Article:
Ted Haggard Says Evangelicals Have the 'Best Sex Life'

ByABC News via logo
November 12, 2008, 7:20 AM

Jan. 22, 2007 — -- Much has been made of America's so-called religious divide, but few of the discussions and debates resemble Alexandra Pelosi's new film, "Friends of God."

The HBO documentary shows the Rev. Ted Haggard, the former president of the National Association of Evangelicals, talking frankly about how evangelical Christians have sex more than any other religious group.

Haggard resigned from the church in 2006, after a scandal linked him to drugs and a male prostitute.

Haggard served as Pelosi's tour guide through the evangelical community. In the film, he proclaims that evangelicals have the best sex lives in the world.

"You know all the surveys say that evangelicals have the best sex life of any other group," he says.

In the documentary, Haggard asks an evangelical next to him how often he has sex with his wife. The man replies, "Every day." Haggard then explains that evangelicals have a lot of love and says to Pelosi, "You don't think these babies come out of nowhere?"

For Pelosi, the scandal surrounding Haggard is hard to comprehend.

"Because Pastor Ted was my tour guide, he was so good to me. He took me under his wing," she said.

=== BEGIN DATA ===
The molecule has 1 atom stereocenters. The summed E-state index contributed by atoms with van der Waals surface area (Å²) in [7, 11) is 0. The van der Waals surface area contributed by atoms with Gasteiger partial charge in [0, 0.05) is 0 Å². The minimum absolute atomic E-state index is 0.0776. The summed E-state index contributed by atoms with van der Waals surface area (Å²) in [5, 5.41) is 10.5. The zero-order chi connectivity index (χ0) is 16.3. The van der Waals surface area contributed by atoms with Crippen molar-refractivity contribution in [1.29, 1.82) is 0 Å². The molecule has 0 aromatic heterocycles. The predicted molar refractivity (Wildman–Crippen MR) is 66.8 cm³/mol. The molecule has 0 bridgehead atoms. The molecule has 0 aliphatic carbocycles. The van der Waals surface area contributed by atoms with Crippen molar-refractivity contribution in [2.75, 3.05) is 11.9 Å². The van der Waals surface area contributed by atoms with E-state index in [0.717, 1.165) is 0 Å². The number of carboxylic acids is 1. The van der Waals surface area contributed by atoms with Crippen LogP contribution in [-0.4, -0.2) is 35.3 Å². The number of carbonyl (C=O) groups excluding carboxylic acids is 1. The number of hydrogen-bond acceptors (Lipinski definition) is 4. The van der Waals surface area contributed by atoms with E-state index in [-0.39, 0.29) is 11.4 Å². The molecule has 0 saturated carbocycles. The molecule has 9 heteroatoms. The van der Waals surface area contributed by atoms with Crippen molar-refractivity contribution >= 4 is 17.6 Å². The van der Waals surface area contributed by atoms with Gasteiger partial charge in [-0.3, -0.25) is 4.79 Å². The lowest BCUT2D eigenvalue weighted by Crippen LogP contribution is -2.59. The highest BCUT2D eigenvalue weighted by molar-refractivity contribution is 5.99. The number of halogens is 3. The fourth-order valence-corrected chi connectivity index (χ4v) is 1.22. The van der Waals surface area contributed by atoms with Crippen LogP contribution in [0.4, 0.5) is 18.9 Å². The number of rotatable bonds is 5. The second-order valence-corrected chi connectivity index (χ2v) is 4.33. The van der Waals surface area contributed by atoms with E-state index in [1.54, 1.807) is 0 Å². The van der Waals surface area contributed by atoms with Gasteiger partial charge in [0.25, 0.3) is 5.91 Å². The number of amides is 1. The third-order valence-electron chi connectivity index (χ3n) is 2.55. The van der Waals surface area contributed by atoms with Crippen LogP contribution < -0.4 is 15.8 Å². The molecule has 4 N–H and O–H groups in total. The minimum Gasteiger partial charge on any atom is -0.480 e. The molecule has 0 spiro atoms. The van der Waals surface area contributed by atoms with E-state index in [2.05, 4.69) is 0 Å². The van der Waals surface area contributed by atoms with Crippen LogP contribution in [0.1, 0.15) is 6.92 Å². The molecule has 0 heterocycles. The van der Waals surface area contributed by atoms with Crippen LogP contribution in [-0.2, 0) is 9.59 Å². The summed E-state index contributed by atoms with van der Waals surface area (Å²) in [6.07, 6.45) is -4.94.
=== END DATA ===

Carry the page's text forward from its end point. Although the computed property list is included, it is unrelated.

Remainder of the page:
"Most people think of evangelicals as being these holy roller, Jesus freaks, and Ted wasn't like that," she said. "It was interesting for me to say, these are good people. He was a reasonable, normal everyday man. So, it was hard to stomach what had happened."

Born and bred in a blue state as the daughter of the new speaker of the House, Pelosi surrounded herself with reds to find out how the "other side" lived. When she started making "Friends of God," Pelosi wasn't used to speaking so frankly about religion.

"I had made two political documentaries, and I was trying to get away from politics. And growing up, they always said two things you're not supposed to talk about in polite conversation is politics and religion," she said.

Although she only ventured a couple hundred miles away from her New York home, for Pelosi, profiling the Midwest felt somewhat like exploring a foreign land.